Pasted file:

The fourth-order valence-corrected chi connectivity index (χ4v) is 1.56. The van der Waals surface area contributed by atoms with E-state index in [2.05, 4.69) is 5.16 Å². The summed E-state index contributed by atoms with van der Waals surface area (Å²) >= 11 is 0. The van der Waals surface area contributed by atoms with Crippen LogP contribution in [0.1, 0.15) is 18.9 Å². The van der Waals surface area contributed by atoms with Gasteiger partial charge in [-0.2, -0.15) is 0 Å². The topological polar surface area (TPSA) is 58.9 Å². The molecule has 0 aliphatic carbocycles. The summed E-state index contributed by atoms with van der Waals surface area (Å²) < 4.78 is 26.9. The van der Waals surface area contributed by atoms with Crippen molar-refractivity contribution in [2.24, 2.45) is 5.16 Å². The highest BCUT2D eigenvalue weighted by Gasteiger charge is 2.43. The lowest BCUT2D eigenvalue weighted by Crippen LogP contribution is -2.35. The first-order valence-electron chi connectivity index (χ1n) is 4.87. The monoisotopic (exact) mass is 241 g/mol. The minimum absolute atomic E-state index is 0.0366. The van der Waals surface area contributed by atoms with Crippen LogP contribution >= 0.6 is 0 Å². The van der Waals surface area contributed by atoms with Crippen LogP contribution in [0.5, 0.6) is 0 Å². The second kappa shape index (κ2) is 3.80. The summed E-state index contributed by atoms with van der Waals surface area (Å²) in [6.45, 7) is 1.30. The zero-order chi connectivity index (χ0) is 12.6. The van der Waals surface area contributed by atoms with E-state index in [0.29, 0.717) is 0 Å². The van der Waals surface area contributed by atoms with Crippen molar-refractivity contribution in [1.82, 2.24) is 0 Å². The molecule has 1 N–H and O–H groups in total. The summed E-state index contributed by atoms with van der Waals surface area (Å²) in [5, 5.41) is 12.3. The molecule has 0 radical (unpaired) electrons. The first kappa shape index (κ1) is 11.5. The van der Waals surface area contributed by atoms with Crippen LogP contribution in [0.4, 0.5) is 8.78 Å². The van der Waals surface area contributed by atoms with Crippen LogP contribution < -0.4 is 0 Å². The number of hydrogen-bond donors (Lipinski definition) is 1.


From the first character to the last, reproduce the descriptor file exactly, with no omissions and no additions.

The fourth-order valence-corrected chi connectivity index (χ4v) is 1.56. The van der Waals surface area contributed by atoms with E-state index in [2.05, 4.69) is 5.16 Å². The summed E-state index contributed by atoms with van der Waals surface area (Å²) >= 11 is 0. The van der Waals surface area contributed by atoms with Crippen LogP contribution in [0.1, 0.15) is 18.9 Å². The van der Waals surface area contributed by atoms with Gasteiger partial charge in [-0.2, -0.15) is 0 Å². The topological polar surface area (TPSA) is 58.9 Å². The molecule has 0 aliphatic carbocycles. The summed E-state index contributed by atoms with van der Waals surface area (Å²) < 4.78 is 26.9. The van der Waals surface area contributed by atoms with Crippen molar-refractivity contribution in [2.24, 2.45) is 5.16 Å². The highest BCUT2D eigenvalue weighted by Gasteiger charge is 2.43. The lowest BCUT2D eigenvalue weighted by Crippen LogP contribution is -2.35. The first-order valence-electron chi connectivity index (χ1n) is 4.87. The monoisotopic (exact) mass is 241 g/mol. The minimum absolute atomic E-state index is 0.0366. The van der Waals surface area contributed by atoms with Crippen LogP contribution >= 0.6 is 0 Å². The van der Waals surface area contributed by atoms with Crippen LogP contribution in [0.5, 0.6) is 0 Å². The second kappa shape index (κ2) is 3.80. The summed E-state index contributed by atoms with van der Waals surface area (Å²) in [6.45, 7) is 1.30. The zero-order chi connectivity index (χ0) is 12.6. The van der Waals surface area contributed by atoms with E-state index in [0.29, 0.717) is 0 Å². The van der Waals surface area contributed by atoms with Crippen molar-refractivity contribution in [1.82, 2.24) is 0 Å². The molecule has 1 N–H and O–H groups in total. The summed E-state index contributed by atoms with van der Waals surface area (Å²) in [5, 5.41) is 12.3. The molecule has 0 radical (unpaired) electrons. The first kappa shape index (κ1) is 11.5. The van der Waals surface area contributed by atoms with Crippen LogP contribution in [0.4, 0.5) is 8.78 Å². The van der Waals surface area contributed by atoms with Crippen LogP contribution < -0.4 is 0 Å². The number of hydrogen-bond donors (Lipinski definition) is 1.